Life as a teenager or young adult can be very exciting, yet along with growing independence and new beginnings, there can be quite a few challenges too. Contending with things like identity, the need for approval, self-esteem, and purpose can sometimes lead to an increased degree of anxiety, confusion, and sometimes periods of sadness or depression.
Most individuals get through their teen and young adult years without any major problems. They find ways to work through the periods of anxiety or depression in healthy ways. However, there are some that find it challenging to cope with their issues. Instead of employing healthy coping skills, they may resort to picking up alcohol or drugs to cope, or they may struggle in silence, allowing the pain to slowly steal their hope and joy. For some, the struggles will lead them to experience serious depression, or perhaps, have thoughts of suicide.
The Centers for Disease Control and Prevention states that suicide is the third leading cause of death in America for those aged 10 to 14 and second in the age range of 15 to 34 years old. This is an overwhelming statistic because it indicates a significant number of our youth are suffering from so much pain that they feel their only escape is death.
Even more disheartening is the fact that those in the LGBTQ community are twice as likely to experience severe depression and suicidal ideation.
LGBTQ Young Adults and Depression
Why is the rate of depression higher in the LGBTQ community? Mental health experts state that these individuals often times have additional stressors than those who are heterosexuals. These include:
- Confusion about sexual identity or gender expression
- Rejection from family and friends
Many of them simply feel as if they are not accepted in their own families or society in general. The need to fit in and feel loved unconditionally is part of human nature. When someone does not feel comfortable in their own skin or their sexuality, it can lead to intense anxiety, fear, and feelings of rejection. It can become so strong that they can begin having suicidal thoughts. Mental health can become compromised and over time, the pain can become so great that they feel their only way out is to end their lives.
According to a report in 2013 by the Gay, Lesbian and Straight Education Network:
- 55% of LGBTQ youth do not feel safe at school directly due to their sexual orientation and 37% because of their gender expression.
- 74% were verbally bullied because of their sexual orientation and 55% because of their gender expression.
- 16% of the LGBTQ crowd were physically attacked because of sexual orientation and 11% because of their gender expression.
In addition, according to the True Colors Fund, about 40% of those who are homeless youth are of the LGBTQ community.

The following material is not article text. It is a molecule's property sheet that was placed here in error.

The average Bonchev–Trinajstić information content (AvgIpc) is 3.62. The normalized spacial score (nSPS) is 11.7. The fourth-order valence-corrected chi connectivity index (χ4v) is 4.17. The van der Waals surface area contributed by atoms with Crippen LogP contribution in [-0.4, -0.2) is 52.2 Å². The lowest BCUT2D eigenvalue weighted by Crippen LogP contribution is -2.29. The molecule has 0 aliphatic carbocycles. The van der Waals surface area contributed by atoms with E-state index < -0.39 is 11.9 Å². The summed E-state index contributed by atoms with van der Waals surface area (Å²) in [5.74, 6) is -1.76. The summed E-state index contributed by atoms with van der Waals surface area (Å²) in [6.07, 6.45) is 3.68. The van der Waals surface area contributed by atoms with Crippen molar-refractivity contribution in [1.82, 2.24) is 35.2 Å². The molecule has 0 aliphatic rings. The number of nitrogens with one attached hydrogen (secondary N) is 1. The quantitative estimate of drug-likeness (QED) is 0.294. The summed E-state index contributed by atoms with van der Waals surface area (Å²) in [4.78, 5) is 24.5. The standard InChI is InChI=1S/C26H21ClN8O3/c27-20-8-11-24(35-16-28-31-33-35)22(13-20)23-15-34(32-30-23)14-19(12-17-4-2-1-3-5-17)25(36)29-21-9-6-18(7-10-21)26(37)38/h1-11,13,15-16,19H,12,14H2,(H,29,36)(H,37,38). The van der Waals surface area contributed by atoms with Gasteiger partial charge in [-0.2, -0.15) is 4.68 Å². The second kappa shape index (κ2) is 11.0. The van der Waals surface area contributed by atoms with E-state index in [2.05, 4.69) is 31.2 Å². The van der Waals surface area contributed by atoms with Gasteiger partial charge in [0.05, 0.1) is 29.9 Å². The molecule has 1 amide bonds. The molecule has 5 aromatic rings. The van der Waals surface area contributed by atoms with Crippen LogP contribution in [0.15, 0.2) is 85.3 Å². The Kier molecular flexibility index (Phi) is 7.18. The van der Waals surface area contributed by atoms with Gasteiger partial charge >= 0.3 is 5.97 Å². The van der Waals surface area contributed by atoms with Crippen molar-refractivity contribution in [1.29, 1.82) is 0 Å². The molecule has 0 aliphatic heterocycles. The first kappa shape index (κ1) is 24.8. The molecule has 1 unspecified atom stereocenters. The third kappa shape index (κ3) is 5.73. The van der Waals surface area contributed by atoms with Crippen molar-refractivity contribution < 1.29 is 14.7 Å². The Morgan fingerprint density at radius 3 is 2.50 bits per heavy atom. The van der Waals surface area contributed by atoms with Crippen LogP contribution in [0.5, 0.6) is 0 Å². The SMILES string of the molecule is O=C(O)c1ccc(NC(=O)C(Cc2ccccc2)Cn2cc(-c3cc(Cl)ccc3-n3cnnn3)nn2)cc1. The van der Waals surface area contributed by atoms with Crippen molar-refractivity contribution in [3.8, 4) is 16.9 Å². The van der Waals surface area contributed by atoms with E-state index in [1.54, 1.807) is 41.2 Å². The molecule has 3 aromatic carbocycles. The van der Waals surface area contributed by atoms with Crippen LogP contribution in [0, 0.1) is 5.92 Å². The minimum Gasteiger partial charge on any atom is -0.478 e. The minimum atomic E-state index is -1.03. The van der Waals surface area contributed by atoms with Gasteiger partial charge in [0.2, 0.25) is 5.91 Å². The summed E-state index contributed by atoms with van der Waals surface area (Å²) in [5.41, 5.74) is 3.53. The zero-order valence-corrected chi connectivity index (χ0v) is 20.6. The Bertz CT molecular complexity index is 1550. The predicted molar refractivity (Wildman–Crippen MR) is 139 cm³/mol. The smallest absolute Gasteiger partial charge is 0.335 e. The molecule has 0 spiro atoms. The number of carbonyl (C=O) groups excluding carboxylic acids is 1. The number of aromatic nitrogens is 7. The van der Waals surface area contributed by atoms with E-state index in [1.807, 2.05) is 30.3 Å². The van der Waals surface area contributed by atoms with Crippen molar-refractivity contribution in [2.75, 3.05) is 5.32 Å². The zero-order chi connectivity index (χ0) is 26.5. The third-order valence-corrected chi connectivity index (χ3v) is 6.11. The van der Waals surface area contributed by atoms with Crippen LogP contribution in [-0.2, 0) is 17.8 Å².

Help for LGBTQ Young Adults
Because of the sensitive nature of the issues surrounding the LGBTQ community, mental health professionals encourage those who are struggling to reach out for expert help. There are professionals who have been specifically trained to help those who are struggling with depression, anxiety, or suicidal thoughts.
Treatments can include:
- Counseling with a psychologist – Being able to open up and talk about concerns regarding sexual identity or gender expression with a qualified counselor can be quite valuable. Each person needs to know that they are not alone, and there’s hope for them to get through their struggles, including anxiety, depression, and substance abuse. Sometimes, it just takes sorting things out with a professional who has been trained for such a position.
- Support groups – There are also various support groups for the LGBTQ community in schools and outside of schools. For those in school or college, being able to connect with others in the LGBTQ community can make a tremendously positive impact on their lives. In addition, young adults who may tend to feel alone in their community can connect with others their age in a supportive environment. Here are some wonderful community groups and initiatives to choose from LGBT CENTERS.
- Psychiatrist – For those who are suffering from moderate to severe depression, or perhaps a mental health disorder, medication may be therapeutic as well. Consulting a psychiatrist can be helpful to determine the exact treatment necessary to help those who are struggling.
The Claudia Black Center Is Here To Help You
Are you struggling with your sexual identity or gender expression? Are you experiencing depression? If so, consider reaching out for help. You do not have to navigate your feelings alone. At the Claudia Black Young Adult Center, our competent and compassionate clinicians and therapists specialize in treating both the symptoms of depression and the underlying causes.
Our program, located in the peaceful Sonoran Desert is a safe space for individuals to heal and find freedom. There is hope, and you deserve to live a life filled with peace and joy.
Call 855-333-6075 or text 928-487-4018 today to speak to a representative.